Sunday, September 27, 2015

How do we choose?

(broccoli and cauliflower saute')

Hubby has been getting up early, many mornings, just to get to the kitchen before me, just so he can have his favorite breakfast, his way. What is that, you ask? Potatoes hash/brown with peppers and onions, a slice of crisp bacon and a fried egg. He changes this pattern rarely; even the breakfast he might order at a restaurant. If left to choose on his own, Hubby will eat the breakfast he has come to love, even though his doctor's orders are otherwise.

I fix all meals with three thoughts in mind:  what is in the refrigerator that needs using; what fits our nutritional needs.  This morning, I could have easily prepared this sauteed combo, but I had spinach to use up. So, we had a spinach omelette instead.

How we choose, however, is hardly something we do consciously according to the latest research. So, ignore that second paragraph, where I list my thoughts/criteria for preparing meals. The real process is quicker and unconscious, based on a lifetime of habits, and only when we think about our choices, we come up with rationales, clear patterns, philosophical standings to justify our actions.

As I watch/read the statements out of Pope Francis's mouth this week, throughout his visit to America and Cuba, I keep thinking of all the things he could have said and done in his role as the Holy Father. I'm sure his "handlers" act as all assistants do, help smooth out schedules, identify areas of concern, etc. His character and habits however, will show through and through.

The idea that we do most of our choosing automatically is a bit unnerving. After all, haven't we taken entire courses of study on planning, analyzing, prioritizing.

How will it look if an employer asked us to plan a strategy for improving a process, and our response is: No need to. When it's time to choose, we all jump right in.

Saturday, September 12, 2015

Getting to the end of all things.

We are all fishermen, equipping our boats with traps and lures, life jackets and survival kits, adding extra ice in those coolers we hope to fill with our catches, as we go on, day in and day out to fight for our survival, one bounty at a time, on most days when the weather is cooperating, and even on those days when most people would rather remain under blankets. We are wired to work; we are wired to support our families; we are wired to keep trying until we succeed.

Our working lives give us sustenance and identity.

Whether in an office or on an assembly line, at sea or on the ranch,  our work has demands on our being, our full attention in the present and our full commitment for the future. We trudge through the worse days anticipating better days. We work and then, one day, we hope to take a rest, run into some extra cash to fulfill the dream of a bigger boat, a set of tools, all to make our work produce more income, more security for those days ahead we know we won't have enough strength to pull another load, to handle another complaint, to type another inquiry. There will be a time, you tell yourself, when all this will pay off; our lives will improve, and lady luck will smile broadly and long upon us.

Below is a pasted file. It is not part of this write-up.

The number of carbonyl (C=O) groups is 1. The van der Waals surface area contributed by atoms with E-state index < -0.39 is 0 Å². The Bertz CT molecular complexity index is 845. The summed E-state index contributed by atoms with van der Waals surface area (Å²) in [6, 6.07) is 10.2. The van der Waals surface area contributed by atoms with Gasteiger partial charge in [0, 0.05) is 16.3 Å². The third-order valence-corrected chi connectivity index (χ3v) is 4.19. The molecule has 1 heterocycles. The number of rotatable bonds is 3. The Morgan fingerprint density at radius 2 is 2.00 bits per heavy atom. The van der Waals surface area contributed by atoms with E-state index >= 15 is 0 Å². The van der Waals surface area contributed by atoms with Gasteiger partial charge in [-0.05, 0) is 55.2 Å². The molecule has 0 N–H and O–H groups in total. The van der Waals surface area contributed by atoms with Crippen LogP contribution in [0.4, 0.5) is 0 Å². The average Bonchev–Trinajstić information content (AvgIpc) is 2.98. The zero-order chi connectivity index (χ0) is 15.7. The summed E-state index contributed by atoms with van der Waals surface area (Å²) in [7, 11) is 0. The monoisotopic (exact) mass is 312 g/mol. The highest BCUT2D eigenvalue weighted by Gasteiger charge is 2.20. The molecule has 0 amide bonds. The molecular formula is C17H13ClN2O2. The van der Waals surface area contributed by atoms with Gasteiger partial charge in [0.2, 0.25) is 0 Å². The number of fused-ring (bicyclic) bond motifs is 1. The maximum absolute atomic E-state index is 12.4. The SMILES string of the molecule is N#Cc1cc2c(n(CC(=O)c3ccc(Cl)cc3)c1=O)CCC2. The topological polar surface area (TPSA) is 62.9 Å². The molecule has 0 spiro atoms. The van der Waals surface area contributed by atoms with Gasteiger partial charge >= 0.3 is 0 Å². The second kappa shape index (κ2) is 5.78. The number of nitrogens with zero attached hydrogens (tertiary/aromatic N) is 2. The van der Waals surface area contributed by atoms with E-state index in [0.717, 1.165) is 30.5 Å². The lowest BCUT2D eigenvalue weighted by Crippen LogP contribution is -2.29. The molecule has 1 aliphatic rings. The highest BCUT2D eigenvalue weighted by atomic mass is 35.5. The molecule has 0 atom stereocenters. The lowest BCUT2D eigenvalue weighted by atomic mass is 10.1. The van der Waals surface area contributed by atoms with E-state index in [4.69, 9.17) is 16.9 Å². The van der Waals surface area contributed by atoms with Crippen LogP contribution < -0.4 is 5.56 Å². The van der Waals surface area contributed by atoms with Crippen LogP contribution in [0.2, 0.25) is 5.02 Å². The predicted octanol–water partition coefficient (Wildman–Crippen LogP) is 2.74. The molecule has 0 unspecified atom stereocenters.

Then, we are too old for work. Or, our boat brakes down; our equipment is too ancient; our energy level can't keep up anymore. It's time to retire. Time to enjoy the fruit of our labors. Or, sell what we have and move out of the rat race, identify the necessities and live without those trappings we have come to rely on.

When the end is near, we all think of ways to pare down. We might sell our house and buy a smaller condo, with no upkeep expenses. We try to sell our stuff too; or give it away as stuff will tie us down.

After all the dismantling, reality kicks in. What do I do with all my time? How do I live without the comforts I have enjoyed all these years? Will I miss my old work? Will I miss the grand kids? What happens if I become very ill? What happens if my money runs out?

We take a long time to prepare for work, decades. We take very little time to prepare for the decades that follow work, for the decades when our choices will be just as tough as the choices we had in our youth, yet the time to recuperate if we make bad choices is very short. Our health and social lives will change drastically; our partners, too, as we are then left to deal with life's circumstances on our own. If our families were close, there will be comfort. If we still can drive and travel, more comfort.

Mostly, the race to the end of life is a sad string of circumstances we have no idea how to handle, and very few resources left to address such needs.